Modi outlines his vision to develop India, Cong not impressed
In his first public address since his re-election as the Gujarat CM, Modi cleverly interwove facts and figures with wit to drive home his agenda.
New Delhi: "Don't leave, speak a little more," shouted students at the Shri Ram College of Commerce, University of Delhi, as Gujarat Chief Minister Narendra Modi finished his hour-long address and prepared to leave. According to the college student union's vice-president, the 62-year-old was able to successfully connect with them.
In his address that lasted nearly an hour, Modi interwove facts, figures and statistics with anecdotes, jokes and wit to drive home his agenda - that he was the man of the moment, that he was the solution to all the problems the country faces, that he alone could lift India out of the quagmire it currently finds itself in.
"You go to Singapore. You will find milk from Gujarat there. You go to Afghanistan. You will find tomatoes from Gujarat there. You go to Europe. The okra you eat there will be from Gujarat," Modi said as he explained his model of governance to the students. The young audience listened in rapt attention as he spoke about his P2G2 model of governance - Pro-people good governance.
Beginning his speech by saying that he belonged to the land of Mahatma Gandhi and Sardar Patel, Modi said that India was still lacking in self-governance, 60 years after gaining Independence. "India got Independence in 1947. But even after six decades, the country is still looking for good governance. We have failed in this field. This has created a negative environment all around. There is disappointment all around us. People say that every one is a thief. The youth want to leave the country."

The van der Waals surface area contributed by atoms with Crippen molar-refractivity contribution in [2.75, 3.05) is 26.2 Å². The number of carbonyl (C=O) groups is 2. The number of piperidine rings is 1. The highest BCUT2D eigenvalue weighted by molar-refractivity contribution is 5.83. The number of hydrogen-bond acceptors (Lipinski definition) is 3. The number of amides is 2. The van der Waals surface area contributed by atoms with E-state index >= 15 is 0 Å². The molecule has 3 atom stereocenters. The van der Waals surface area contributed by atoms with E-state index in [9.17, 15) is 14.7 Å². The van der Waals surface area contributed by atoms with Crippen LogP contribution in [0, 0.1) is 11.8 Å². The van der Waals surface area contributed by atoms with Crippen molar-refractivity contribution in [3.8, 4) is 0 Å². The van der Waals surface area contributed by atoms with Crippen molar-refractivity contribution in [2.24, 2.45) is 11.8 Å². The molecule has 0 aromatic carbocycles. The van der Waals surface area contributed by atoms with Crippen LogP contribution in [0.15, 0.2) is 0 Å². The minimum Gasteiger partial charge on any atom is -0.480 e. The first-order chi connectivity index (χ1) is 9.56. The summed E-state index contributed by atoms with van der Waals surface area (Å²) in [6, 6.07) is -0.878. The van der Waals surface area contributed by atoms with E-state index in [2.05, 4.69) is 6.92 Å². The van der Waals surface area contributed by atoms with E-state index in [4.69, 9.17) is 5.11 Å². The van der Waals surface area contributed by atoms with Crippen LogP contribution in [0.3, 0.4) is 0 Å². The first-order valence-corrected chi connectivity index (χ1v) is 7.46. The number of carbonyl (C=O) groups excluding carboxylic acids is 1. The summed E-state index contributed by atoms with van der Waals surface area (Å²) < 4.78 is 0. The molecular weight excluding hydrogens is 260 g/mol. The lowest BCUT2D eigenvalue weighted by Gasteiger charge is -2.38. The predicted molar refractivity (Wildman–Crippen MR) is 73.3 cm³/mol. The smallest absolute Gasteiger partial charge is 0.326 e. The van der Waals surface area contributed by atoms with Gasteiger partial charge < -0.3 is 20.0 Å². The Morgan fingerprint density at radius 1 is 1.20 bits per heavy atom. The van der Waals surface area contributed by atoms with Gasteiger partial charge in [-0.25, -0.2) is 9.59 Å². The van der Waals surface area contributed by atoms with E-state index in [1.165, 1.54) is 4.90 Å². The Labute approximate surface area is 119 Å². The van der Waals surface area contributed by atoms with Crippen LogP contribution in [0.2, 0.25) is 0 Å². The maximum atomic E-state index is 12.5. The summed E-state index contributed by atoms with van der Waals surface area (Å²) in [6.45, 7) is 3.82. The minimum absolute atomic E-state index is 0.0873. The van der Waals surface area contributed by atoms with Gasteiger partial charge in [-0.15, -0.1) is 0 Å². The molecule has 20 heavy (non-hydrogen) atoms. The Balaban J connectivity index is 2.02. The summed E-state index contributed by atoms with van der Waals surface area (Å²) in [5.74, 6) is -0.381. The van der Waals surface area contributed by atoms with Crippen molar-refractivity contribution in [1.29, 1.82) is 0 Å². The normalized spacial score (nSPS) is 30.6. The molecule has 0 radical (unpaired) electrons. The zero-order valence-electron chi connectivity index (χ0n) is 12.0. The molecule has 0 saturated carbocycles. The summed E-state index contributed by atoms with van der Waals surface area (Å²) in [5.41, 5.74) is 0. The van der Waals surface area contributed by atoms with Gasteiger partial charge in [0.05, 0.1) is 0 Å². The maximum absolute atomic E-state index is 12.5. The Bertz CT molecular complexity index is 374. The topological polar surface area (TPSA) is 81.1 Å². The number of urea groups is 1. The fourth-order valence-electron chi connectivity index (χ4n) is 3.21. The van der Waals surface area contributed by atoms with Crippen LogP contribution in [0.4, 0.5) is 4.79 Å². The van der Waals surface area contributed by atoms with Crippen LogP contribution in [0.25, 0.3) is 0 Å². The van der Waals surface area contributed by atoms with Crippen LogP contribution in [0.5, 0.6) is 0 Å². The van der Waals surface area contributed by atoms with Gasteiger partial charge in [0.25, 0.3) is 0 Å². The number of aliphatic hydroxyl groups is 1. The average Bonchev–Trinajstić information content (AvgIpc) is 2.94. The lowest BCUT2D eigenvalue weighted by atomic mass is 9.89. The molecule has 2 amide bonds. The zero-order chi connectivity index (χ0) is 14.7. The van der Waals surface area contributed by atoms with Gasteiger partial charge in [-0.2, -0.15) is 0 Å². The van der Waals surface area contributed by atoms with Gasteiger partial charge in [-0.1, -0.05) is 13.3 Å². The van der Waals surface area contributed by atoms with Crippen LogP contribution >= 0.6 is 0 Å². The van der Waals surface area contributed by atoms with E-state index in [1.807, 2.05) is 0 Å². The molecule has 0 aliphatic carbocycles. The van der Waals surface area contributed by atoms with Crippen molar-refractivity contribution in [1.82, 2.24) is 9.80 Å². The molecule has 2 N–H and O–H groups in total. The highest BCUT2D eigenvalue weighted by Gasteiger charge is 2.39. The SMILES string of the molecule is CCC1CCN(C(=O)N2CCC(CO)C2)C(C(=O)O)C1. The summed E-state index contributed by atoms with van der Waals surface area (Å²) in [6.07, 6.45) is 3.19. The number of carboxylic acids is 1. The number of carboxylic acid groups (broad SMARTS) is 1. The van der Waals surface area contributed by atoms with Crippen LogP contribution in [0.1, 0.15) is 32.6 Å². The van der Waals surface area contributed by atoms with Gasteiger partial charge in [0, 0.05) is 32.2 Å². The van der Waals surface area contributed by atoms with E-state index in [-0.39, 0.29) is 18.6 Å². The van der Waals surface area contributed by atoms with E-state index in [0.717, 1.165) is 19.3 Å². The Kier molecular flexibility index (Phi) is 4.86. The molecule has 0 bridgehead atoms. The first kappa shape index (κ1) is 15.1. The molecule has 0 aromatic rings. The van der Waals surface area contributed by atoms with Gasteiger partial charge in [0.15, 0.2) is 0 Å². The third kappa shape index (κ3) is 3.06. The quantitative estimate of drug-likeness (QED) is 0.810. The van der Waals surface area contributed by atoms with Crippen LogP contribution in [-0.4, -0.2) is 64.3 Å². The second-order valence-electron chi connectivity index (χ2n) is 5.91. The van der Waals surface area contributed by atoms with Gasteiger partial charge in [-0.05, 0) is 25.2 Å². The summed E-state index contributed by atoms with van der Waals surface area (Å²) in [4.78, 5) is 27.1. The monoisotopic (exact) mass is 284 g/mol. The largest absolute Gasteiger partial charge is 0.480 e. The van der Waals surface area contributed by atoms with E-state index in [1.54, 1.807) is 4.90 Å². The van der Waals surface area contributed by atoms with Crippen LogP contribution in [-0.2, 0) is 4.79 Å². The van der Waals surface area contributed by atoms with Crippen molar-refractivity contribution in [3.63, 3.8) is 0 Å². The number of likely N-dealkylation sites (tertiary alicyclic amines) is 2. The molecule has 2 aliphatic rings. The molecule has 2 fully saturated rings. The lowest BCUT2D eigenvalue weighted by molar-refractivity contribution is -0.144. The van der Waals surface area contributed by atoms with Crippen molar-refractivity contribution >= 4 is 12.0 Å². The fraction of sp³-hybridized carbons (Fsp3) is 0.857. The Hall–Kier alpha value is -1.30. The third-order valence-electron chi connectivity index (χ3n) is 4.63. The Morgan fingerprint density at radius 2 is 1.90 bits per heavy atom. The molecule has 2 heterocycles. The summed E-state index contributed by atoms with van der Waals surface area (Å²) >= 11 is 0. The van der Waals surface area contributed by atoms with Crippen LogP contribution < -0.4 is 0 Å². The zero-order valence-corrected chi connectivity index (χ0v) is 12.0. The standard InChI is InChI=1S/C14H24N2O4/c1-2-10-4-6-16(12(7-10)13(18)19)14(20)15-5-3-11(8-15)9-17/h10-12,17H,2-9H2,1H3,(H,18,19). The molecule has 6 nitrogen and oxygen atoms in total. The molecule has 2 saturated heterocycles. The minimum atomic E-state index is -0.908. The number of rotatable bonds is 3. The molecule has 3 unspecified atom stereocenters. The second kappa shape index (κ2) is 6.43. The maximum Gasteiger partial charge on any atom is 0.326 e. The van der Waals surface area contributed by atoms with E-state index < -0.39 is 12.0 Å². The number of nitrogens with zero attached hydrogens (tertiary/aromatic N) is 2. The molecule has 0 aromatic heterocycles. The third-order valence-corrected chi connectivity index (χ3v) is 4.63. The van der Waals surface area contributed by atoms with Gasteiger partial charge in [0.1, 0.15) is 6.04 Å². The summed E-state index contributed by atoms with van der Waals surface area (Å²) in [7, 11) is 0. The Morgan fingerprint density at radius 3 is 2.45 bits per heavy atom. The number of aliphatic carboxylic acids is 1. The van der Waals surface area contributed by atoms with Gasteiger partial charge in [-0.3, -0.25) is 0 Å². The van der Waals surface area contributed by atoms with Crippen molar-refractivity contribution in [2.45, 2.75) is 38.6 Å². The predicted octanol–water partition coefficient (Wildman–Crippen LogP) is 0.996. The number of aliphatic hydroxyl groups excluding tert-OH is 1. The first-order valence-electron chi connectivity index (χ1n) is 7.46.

Modi exhorted the youth to take charge. "We can go ahead and help the nation develop despite all the negative things." Lifting a glass of water that was kept for him, he said, "For me the glass is always half-full, not half-empty. I am hopeful. We can change the situation."
Speaking about the youth power and the challenges the country faced, Modi said India needed to optimally use its resources. "There are two challenges. We have youth power. But we are unable to use it. We have huge natural resources, but we are unable to exploit these natural resources for the development of the country."
Modi said that the Gujarat model of governance was based on the three economic sectors - 1/3rd Agriculture, 1/3rd Industry and 1/3rd Service sector. He said that the Gujarat government gave primary attention to agriculture. "Gujarat used to be a water deficient state. But its agricultural growth has been more than 10 per cent in the last decade. Water level is decreasing all over India but in Gujarat it is increasing. The Gujarat government organises an exhibition every May for the development of agriculture. We have invested hugely in it," he said to loud applause from the audience.
Modi made a strong pitch for making India the 21st century power. "The 21st century is the century of knowledge and I believe it can be India's century. The youth is the new age power for the country. It has to be harnessed. Let us make 'Made in India' a global brand. Let us upgrade the technology and make the world our dumping markets. Till now India was considered a land of snake charmers and black magic. However, the youth changed all that. The youth forced the world to change its outlook towards India, to change its perceptions about our country. It was not the political leaders who did anything towards it".
Modi also emphasised upon the need to have better teachers and a stronger educational system. "Gujarat has a forensic science university, which is the only one of its kind in the world. I have laid a lot of emphasis on improving educational standards in Gujarat. In 2000, we had 11 universities, Now we have 42 universities in the state. India needs good teachers and Gujarat has set up an university to train teachers."
Modi ended his speech by drawing a clear line between 'government' and 'governance'. He said, "Minimum government and maximum governance is my creed. The government has no business to do business. The country has been ruined because of vote-bank politics. We can change the situation. The answer to any problem is development. And for that we should have skill, scale and speed. It's time for development politics."
The ruling party remained unimpressed with the Gujarat Chief Minister's address. Congress leader Manish Tiwari asked why Modi had not mentioned the 2002 riots. "The pogrom was a blot on his government. Why didn't he mention that?"
Rashid Alvi said, "Modi has said nothing new. Rajiv Gandhi had said the same thing long back that 21st century will belong to India."